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Hurricane Katrina

Leave, New Orleans holdouts ordered

Published September 8, 2005

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NEW ORLEANS - Amid fears of disease from toxic floodwaters, police began going door to door Wednesday to coax, cajole or force thousands of stubborn holdouts from their homes and hideaways. Some went willingly; others stood their ground, outraged that they were being forced to leave the city they love. Even people in areas least affected by Hurricane Katrina were ordered to flee.

"Come out right now!" screamed a visiting police officer from Michigan, when he spotted signs of life at a residence on Constance and Amelia streets.

A team of 25 officers knocked on every door in an 11-block stretch along Amelia Street, from St. Charles Avenue to Tchoupitoulas Street.

The only person they found was Thais St. Julien, a New Orleans native, singer and director of the New Orleans Musica da Camera group. St. Julien agreed to leave after calling a friend who would pick her up in front of the officers.

But she questioned the cultural, financial and long-term impact of forcing people from the city.

"I will obey the law, but I feel it's a serious mistake," St. Julien said. "If you tell people it's going to be six months, they're going to get a job and buy a house."

Mayor Ray Nagin ordered all 10,000 or so remaining residents evacuated - by force, if necessary - because of the risk of fire and disease. He did not say when they could return.

Authorities will first focus their attention on evacuating people who want to leave. Once they are all out, Police Superintendent Eddie Compass said, "then we'll concentrate our forces on mandatory evacuation."

But Michigan police Lt. Tom Osterholzer said some people were forced out of their homes Wednesday. "Two people were armed but were no threats to us," he said.

Dr. Julie Gerberding, director of the Centers for Disease Control and Prevention, said the health hazards from the water make it imperative that remaining residents get out.

"If you haven't left the city yet, you must do so," she said.

The first government tests confirmed Wednesday that floodwater bacteria associated with sewage are at least 10 times higher than acceptable safety levels.

At least four people may have died of a waterborne bacterial infection circulating in Katrina's floodwaters, health officials said. Doctors are being urged to watch for diarrheal illnesses caused by such things as viruses, E. coli bacteria and a type of cholera-like bacteria common in warm Gulf Coast waters.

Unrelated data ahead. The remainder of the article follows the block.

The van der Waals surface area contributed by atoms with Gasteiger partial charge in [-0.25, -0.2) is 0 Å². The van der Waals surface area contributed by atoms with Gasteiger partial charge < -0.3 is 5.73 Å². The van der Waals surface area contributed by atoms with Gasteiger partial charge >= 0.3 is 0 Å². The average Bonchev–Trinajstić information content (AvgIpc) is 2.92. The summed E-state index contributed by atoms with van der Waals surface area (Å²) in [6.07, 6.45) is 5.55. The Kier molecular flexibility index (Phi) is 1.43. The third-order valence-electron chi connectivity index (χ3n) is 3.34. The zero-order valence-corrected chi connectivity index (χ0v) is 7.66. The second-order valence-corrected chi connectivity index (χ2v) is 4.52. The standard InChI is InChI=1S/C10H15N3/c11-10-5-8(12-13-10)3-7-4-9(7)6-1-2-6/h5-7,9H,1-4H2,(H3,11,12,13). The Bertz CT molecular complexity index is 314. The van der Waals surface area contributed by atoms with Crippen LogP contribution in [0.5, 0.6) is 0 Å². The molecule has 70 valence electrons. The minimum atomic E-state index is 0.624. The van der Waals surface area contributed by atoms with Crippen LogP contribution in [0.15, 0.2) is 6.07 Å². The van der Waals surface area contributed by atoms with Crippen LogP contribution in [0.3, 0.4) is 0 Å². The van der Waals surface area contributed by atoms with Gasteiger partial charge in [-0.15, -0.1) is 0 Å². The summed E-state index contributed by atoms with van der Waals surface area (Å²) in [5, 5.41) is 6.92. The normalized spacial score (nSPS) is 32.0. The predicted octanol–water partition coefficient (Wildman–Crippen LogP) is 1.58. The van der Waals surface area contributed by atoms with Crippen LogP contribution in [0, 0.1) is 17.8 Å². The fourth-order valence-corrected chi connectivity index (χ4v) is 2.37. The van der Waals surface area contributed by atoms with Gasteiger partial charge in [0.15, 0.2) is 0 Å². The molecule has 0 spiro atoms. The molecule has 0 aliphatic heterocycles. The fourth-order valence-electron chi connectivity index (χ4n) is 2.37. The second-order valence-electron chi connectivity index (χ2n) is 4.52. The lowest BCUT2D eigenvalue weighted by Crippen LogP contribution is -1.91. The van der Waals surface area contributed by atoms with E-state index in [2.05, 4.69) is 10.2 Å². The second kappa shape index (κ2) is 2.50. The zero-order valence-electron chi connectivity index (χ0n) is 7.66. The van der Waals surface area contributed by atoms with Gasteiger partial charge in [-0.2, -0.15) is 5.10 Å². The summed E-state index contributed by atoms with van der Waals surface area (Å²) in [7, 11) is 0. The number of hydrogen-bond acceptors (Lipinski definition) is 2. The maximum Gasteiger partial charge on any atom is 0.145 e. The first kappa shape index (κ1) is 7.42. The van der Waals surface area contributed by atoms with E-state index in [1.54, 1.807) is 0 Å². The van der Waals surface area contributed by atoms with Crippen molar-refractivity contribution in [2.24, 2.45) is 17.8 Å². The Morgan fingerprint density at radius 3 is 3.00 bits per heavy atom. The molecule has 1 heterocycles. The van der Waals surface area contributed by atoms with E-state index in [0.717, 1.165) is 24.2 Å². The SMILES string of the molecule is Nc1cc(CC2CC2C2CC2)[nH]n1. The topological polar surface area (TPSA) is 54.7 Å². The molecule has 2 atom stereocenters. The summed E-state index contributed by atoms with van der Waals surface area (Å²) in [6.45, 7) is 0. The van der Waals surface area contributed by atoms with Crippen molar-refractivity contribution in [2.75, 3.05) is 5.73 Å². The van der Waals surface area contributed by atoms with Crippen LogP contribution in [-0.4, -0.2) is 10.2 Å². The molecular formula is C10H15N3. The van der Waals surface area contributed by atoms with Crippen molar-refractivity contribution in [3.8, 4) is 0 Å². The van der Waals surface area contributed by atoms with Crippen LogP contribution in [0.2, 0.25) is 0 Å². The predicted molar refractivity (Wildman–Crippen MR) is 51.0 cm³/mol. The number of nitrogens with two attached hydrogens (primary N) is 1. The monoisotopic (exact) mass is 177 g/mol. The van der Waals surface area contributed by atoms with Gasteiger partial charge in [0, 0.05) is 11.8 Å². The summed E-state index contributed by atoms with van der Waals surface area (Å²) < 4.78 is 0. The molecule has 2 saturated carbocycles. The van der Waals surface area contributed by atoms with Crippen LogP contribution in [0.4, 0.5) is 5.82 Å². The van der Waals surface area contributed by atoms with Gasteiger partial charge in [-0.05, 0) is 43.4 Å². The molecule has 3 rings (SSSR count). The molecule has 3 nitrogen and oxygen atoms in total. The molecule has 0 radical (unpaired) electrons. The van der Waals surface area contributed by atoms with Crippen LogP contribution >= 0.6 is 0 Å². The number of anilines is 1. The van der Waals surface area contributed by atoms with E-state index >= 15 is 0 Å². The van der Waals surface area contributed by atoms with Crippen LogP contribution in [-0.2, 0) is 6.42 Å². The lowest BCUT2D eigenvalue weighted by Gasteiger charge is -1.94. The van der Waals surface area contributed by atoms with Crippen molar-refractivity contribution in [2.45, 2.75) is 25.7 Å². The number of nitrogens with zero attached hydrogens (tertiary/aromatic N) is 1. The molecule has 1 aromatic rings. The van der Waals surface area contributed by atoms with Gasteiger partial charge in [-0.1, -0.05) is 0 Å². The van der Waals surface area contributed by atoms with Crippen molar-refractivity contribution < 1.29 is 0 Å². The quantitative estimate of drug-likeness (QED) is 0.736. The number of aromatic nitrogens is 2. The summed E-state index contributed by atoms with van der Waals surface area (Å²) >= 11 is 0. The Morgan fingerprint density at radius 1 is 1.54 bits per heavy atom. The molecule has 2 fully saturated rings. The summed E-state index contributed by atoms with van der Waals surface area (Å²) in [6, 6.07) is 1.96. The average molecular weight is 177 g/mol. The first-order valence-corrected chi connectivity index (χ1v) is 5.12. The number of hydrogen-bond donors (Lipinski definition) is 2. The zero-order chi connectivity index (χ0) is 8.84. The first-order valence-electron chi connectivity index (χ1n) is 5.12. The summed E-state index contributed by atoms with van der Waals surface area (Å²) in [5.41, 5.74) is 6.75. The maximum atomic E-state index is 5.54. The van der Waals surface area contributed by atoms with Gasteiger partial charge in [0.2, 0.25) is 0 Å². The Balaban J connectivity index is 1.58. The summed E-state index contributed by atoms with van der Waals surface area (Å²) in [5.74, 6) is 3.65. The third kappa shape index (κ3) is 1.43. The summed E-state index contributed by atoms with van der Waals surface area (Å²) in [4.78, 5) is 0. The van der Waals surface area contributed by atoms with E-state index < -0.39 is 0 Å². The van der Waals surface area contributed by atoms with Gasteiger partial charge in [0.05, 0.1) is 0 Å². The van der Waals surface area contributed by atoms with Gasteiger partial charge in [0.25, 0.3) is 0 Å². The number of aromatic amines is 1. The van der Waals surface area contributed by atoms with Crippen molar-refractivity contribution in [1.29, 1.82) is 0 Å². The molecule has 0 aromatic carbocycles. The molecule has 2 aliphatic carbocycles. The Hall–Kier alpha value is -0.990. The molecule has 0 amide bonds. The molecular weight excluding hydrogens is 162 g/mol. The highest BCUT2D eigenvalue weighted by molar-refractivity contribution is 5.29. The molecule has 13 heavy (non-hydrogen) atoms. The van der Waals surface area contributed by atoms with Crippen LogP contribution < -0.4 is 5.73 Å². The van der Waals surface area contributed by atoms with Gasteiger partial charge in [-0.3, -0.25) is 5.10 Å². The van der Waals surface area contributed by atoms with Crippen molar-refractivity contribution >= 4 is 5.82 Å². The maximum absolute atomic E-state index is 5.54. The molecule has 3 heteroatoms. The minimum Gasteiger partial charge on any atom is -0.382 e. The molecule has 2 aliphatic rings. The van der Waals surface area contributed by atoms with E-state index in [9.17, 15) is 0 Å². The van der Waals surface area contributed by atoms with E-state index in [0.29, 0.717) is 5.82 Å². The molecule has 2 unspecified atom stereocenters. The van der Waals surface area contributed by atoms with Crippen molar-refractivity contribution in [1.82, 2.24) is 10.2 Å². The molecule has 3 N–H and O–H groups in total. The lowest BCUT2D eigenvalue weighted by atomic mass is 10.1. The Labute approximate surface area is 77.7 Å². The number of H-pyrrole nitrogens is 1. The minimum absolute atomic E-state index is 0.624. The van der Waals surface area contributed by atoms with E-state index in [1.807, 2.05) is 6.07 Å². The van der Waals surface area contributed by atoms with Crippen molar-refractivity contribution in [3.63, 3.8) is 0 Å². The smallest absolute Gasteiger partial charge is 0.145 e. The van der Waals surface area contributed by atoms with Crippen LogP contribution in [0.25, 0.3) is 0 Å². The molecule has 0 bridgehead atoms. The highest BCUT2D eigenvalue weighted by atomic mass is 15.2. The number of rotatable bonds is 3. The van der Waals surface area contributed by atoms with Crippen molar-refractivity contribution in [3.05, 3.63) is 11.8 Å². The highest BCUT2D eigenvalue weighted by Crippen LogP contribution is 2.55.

"I haven't left my house in my life. I don't want to leave," said frail-looking, 86-year-old Anthony Charbonnet, shaking his head as he locked his front door and walked slowly backward down the steps of his home since 1955.

Charbonnet left only after a neighbor assured him: "Things will be okay. It'll be like a vacation." Still protesting, Charbonnet stepped into the ambulance in which soldiers from the Army's 82nd Airborne Division would take him to a helicopter.

Several residents said they heard Nagin's order on portable radios and were complying, reluctantly.

Dolores Devron and her husband, Forcell, finally agreed to go. Mrs. Devron said she was relieved the couple were allowed to take their dog with them but angry they were ordered out.

"There are dead babies tied to poles and they're dragging us out and leaving the dead babies. That ain't right!" she screamed, waving her arms as she was directed onto a troop carrier truck.

Picola Brown, 47, hobbled slowly down the street on crutches. She said she had not been able to leave because shortly before the storm hit, a truck ran over her left foot, breaking a toe. "The mayor said everybody's got to go. I got ready. I just don't want them knocking on my door," she said.

"Where do you want to go?" asked a soldier from the 82nd Airborne Division. She answered, "Wherever it's comfortable."

Substantial parts of the city remain flooded, but parts are dry. Residents of intact homes and neighborhoods said they can't understand why they have to leave.

In Marigny, a neighborhood near the French Quarter, German Bass, 28, and his sister, Amy Bass, 32, said they were growing suspicious of the forced evacuation. It has overtones of ethnic cleansing, they said.

"They're up to something," said German Bass, a musician and bartender. "They don't want us here. Why?"

The neighborhood already has pooled its resources - food, water, power source. They've cleared the streets of debris and their children are outside playing. "They're calling us a pocket of resistance," Bass said. "We're calling ourselves a pocket of civilization."

Information from the Associated Press was used in this report.

[Last modified September 8, 2005, 01:57:46]

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